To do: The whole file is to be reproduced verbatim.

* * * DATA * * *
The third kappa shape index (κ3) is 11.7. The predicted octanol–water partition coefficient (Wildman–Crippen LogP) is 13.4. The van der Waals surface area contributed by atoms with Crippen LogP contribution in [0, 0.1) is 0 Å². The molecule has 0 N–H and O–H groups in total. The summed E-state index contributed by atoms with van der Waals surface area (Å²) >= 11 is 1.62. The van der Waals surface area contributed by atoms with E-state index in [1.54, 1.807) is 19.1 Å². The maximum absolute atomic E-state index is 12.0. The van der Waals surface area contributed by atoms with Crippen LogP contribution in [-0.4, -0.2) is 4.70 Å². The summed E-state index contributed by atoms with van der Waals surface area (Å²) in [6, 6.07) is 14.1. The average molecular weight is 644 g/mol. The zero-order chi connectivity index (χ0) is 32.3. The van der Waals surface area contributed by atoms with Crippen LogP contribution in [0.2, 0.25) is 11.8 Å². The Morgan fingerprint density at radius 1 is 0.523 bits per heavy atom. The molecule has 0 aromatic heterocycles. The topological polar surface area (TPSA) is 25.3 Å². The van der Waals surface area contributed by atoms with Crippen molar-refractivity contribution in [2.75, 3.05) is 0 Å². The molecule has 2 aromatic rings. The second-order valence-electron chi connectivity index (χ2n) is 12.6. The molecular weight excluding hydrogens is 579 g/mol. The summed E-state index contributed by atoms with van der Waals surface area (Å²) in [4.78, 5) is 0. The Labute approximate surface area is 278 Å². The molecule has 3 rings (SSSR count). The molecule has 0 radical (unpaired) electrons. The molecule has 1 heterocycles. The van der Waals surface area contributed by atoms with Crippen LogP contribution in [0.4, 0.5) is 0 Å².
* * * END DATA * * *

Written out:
The third kappa shape index (κ3) is 11.7. The predicted octanol–water partition coefficient (Wildman–Crippen LogP) is 13.4. The van der Waals surface area contributed by atoms with Crippen LogP contribution in [0, 0.1) is 0 Å². The molecule has 0 N–H and O–H groups in total. The summed E-state index contributed by atoms with van der Waals surface area (Å²) >= 11 is 1.62. The van der Waals surface area contributed by atoms with E-state index in [1.54, 1.807) is 19.1 Å². The maximum absolute atomic E-state index is 12.0. The van der Waals surface area contributed by atoms with Crippen LogP contribution in [-0.4, -0.2) is 4.70 Å². The summed E-state index contributed by atoms with van der Waals surface area (Å²) in [6, 6.07) is 14.1. The average molecular weight is 644 g/mol. The zero-order chi connectivity index (χ0) is 32.3. The van der Waals surface area contributed by atoms with Crippen LogP contribution in [0.2, 0.25) is 11.8 Å². The Morgan fingerprint density at radius 1 is 0.523 bits per heavy atom. The molecule has 0 aromatic heterocycles. The topological polar surface area (TPSA) is 25.3 Å². The van der Waals surface area contributed by atoms with Crippen molar-refractivity contribution in [2.75, 3.05) is 0 Å². The molecule has 2 aromatic rings. The second-order valence-electron chi connectivity index (χ2n) is 12.6. The molecular weight excluding hydrogens is 579 g/mol. The summed E-state index contributed by atoms with van der Waals surface area (Å²) in [4.78, 5) is 0. The Labute approximate surface area is 278 Å². The molecule has 3 rings (SSSR count). The molecule has 0 radical (unpaired) electrons. The molecule has 1 heterocycles. The van der Waals surface area contributed by atoms with Crippen LogP contribution in [0.4, 0.5) is 0 Å².